You know the saying “out of the frying pan, into the fire?” Never has it been more true than when we arrived in Mumbai, stepping off the hotbox train and into this sunny, humid and chaotic city. I’m glad Mohammed warned me about Mumbai traffic. It took about 1 hour to drive 5 miles. Thankfully, the colonial buildings and Gothic majesty of gentrified South Mumbai meant there was plenty to look at. It’s cleaned up a lot since Mohammed was last here, about 15 years ago.
After getting lost a couple of times en route, Barbs and I reached our Colaba youth hostel. I’m a fan of hostels, generally, as you get to meet some awesome fellow travellers. However, it was Mohammed’s first time, so I was interested to see what he’d think. Not that we’d find out now, though, as it was well before check-in time. So, we dropped our bags, and walked the 400 metres to the Gateway of India – top of my Mumbai itinerary.
The Gateway of India sits on a massive square by Mumbai’s quayside. The majestic archway was built in 1924 by the British, to commemorate King George V’s visit to the then-colony in 1911. Fast forward a couple of decades, and it earned a symbolic place in history, as the place the last British troops departed an independent India in 1948. These days, the Mughal-Gothic archway bears the stains of Mumbai pollution and the scars of terrorist attacks that have taken place nearby, but judging by the throngs of pigeons and tourists it’s still the heart of the city.
We stopped for a moment to observe. We’d passed by the Taj Palace hotel, where we’d decided that the afternoon teas were too expensive. Having just got off the night train, we were probably far too scruffy anyway. Touts bothered foreigners and Indians alike, hoping to sell them boat tickets at a high markup. Indian lads, meanwhile, set up impromptu photoshoots with their squad of pals. In amongst all the madness was me and Mohammed, just trying to find the boats to Elephanta Island without being noticed.
Unfortunately, when you are a stylish NRI and a sweaty gori (white girl), that’s not likely to happen. We were a bit of a curiosity in India. Many assumed we were married (at points, it was easier to pretend we were than explain the complex story of our friendship), others thought we were entirely separate entities who just happened to be standing in the same place. Here, they didn’t care, they just wanted to sell us boat tickets. We ignored them, found the official ticket office, paid 205 rupees and boarded the boat.
The boat ride was an hour and a quarter, which is actually quite dull if you have no entertainment to hand. The highlight was the ship graveyard, where floating ghost hulls have been reclaimed by (terrifying) seagulls. It’s just before the unsightly oil refinery.
As I mentioned, we were heading to Elephanta Island, a small island near Mumbai. Aside from the rather appealing name (which comes from an antique elephant statue, which the British tried to steal, accidentally sunk and broke, then raised it and shoved it in a park in Mumbai), it’s home to one of India’s most remarkable pieces of ancient history – the Elephanta Caves.
This UNESCO World Heritage Site is a complex of 7 caves cut into the side of cliffs. The site dates back to the 2nd Century, when Buddhist stupas were constructed here, but the caves themselves are a product of the Hindu era, completed in the 6th Century. They’re dedicated to Shiva, and feature these incredible rock-cut reliefs carved into the cave walls, as well as hefty pillars to hold the whole thing up.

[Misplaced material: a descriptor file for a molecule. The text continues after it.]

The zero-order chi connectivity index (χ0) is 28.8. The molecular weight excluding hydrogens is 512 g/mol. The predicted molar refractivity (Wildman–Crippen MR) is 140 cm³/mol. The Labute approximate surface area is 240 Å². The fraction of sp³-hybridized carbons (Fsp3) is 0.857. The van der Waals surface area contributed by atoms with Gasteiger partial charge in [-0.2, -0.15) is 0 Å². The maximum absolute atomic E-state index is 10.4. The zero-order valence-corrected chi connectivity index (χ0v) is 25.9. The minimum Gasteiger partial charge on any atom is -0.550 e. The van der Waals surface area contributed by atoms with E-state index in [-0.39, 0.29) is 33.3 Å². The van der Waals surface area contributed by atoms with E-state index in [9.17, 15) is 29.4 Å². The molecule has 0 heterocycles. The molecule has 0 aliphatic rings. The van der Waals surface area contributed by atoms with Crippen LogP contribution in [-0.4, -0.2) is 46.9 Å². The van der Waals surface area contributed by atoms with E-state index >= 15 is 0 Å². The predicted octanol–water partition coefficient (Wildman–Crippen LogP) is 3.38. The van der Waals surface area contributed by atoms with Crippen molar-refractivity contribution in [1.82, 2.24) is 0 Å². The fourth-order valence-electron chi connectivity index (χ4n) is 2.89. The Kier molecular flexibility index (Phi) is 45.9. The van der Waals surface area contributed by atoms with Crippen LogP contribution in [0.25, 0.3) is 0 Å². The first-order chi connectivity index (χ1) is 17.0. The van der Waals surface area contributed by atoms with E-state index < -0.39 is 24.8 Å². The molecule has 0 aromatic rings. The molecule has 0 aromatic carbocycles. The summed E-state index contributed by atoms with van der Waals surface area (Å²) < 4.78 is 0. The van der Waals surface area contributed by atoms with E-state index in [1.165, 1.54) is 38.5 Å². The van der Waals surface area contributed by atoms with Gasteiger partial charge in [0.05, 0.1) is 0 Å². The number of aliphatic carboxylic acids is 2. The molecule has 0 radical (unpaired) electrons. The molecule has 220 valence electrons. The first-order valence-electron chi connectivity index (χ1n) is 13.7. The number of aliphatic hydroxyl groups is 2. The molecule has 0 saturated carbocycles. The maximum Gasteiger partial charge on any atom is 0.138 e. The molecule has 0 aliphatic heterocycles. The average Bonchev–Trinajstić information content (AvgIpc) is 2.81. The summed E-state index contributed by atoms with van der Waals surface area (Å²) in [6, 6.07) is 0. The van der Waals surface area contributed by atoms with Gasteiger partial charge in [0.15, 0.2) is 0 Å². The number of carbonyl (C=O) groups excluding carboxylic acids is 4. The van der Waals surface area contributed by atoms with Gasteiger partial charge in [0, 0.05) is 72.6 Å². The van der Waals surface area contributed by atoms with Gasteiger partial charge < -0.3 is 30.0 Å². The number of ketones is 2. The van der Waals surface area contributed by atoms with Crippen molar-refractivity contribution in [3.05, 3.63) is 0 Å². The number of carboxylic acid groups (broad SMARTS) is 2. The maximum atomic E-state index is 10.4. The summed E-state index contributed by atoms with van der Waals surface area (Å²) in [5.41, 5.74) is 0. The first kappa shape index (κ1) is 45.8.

To get there, you can walk a kilometre to the entrance, or take the world’s slowest toy train. We took the latter because Mohammed was feeling tired, but I’m serious – even the most leisurely pedestrians overtook us. Combine that with the mad scramble to get on said train, and we wished we’d just walked. When we eventually reached the entrance, we stopped for some grub at a beach bar. There was no beach, but that didn’t bother me. For the first time, I felt I was on holiday, not ‘proper travelling’ as we had been doing. I munched my paneer and parathas while steel drum music played from the stereo. Monkeys and cows lurked, hoping for grub. I sipped my non-alcoholic strawberry beer, enjoying the sun and vacay vibes.
We climbed the steep steps up the hill, which are flanked by a souvenir market. It’s actually not a bad place to buy trinkets, if you can haggle well – I picked up the long-coveted blue elephant statuette for £1.50. But perhaps buy them on the way back down, so you don’t have to carry your bangles all around Elephanta.
The first cave you come to is the Great Cave, a vast temple sheltering under a basalt cliff. First impressions are deceiving – its rather modest entrance belied the huge hall inside. Besides incredible rock carvings of scenes from Hindu scripture, there was a Shiva shrine that faces the sunrise, and magnificent artwork. Here’s a taste of what’s inside:
Here’s Shiva killing a demon. Everything feels like something out of Tomb Raider – my hands touching the cool stone and the halls echoing our conversation. I hummed the theme music as I walked, much to Mohammed’s annoyance.
This 6-foot-tall monolithic statue is a 3-headed Shiva. Each head represents one aspect of his powers: creation, protection and destruction.
The Ardhanarishvara is half female (Parvati) and half male (Shiva), demonstrating the interdependence of femininity and masculinity. That explains why one side has a boob and waist, the other doesn’t. Here’s me doing my best impression.